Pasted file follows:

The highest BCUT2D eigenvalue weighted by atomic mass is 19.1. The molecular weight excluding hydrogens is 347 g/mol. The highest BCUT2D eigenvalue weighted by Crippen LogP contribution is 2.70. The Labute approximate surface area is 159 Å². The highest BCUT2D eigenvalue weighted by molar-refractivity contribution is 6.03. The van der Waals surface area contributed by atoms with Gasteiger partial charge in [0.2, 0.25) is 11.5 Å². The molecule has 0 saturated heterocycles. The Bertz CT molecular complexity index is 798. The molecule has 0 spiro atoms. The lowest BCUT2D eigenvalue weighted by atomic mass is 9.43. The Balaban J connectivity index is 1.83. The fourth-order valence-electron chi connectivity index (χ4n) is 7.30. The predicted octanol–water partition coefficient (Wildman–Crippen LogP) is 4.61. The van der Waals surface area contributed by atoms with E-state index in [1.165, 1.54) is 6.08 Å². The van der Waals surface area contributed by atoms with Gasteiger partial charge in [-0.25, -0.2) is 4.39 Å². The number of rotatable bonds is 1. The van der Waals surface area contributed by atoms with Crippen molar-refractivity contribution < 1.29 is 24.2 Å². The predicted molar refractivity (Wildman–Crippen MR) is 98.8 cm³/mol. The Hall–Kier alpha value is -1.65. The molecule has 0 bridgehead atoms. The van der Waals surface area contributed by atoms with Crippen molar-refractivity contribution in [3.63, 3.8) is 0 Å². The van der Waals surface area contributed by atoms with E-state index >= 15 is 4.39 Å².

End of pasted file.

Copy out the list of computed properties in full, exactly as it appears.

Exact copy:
The highest BCUT2D eigenvalue weighted by atomic mass is 19.1. The molecular weight excluding hydrogens is 347 g/mol. The highest BCUT2D eigenvalue weighted by Crippen LogP contribution is 2.70. The Labute approximate surface area is 159 Å². The highest BCUT2D eigenvalue weighted by molar-refractivity contribution is 6.03. The van der Waals surface area contributed by atoms with Gasteiger partial charge in [0.2, 0.25) is 11.5 Å². The molecule has 0 saturated heterocycles. The Bertz CT molecular complexity index is 798. The molecule has 0 spiro atoms. The lowest BCUT2D eigenvalue weighted by atomic mass is 9.43. The Balaban J connectivity index is 1.83. The fourth-order valence-electron chi connectivity index (χ4n) is 7.30. The predicted octanol–water partition coefficient (Wildman–Crippen LogP) is 4.61. The van der Waals surface area contributed by atoms with E-state index in [1.165, 1.54) is 6.08 Å². The van der Waals surface area contributed by atoms with Gasteiger partial charge in [-0.25, -0.2) is 4.39 Å². The number of rotatable bonds is 1. The van der Waals surface area contributed by atoms with Crippen molar-refractivity contribution < 1.29 is 24.2 Å². The predicted molar refractivity (Wildman–Crippen MR) is 98.8 cm³/mol. The Hall–Kier alpha value is -1.65. The molecule has 0 bridgehead atoms. The van der Waals surface area contributed by atoms with Crippen molar-refractivity contribution in [3.63, 3.8) is 0 Å². The van der Waals surface area contributed by atoms with E-state index >= 15 is 4.39 Å².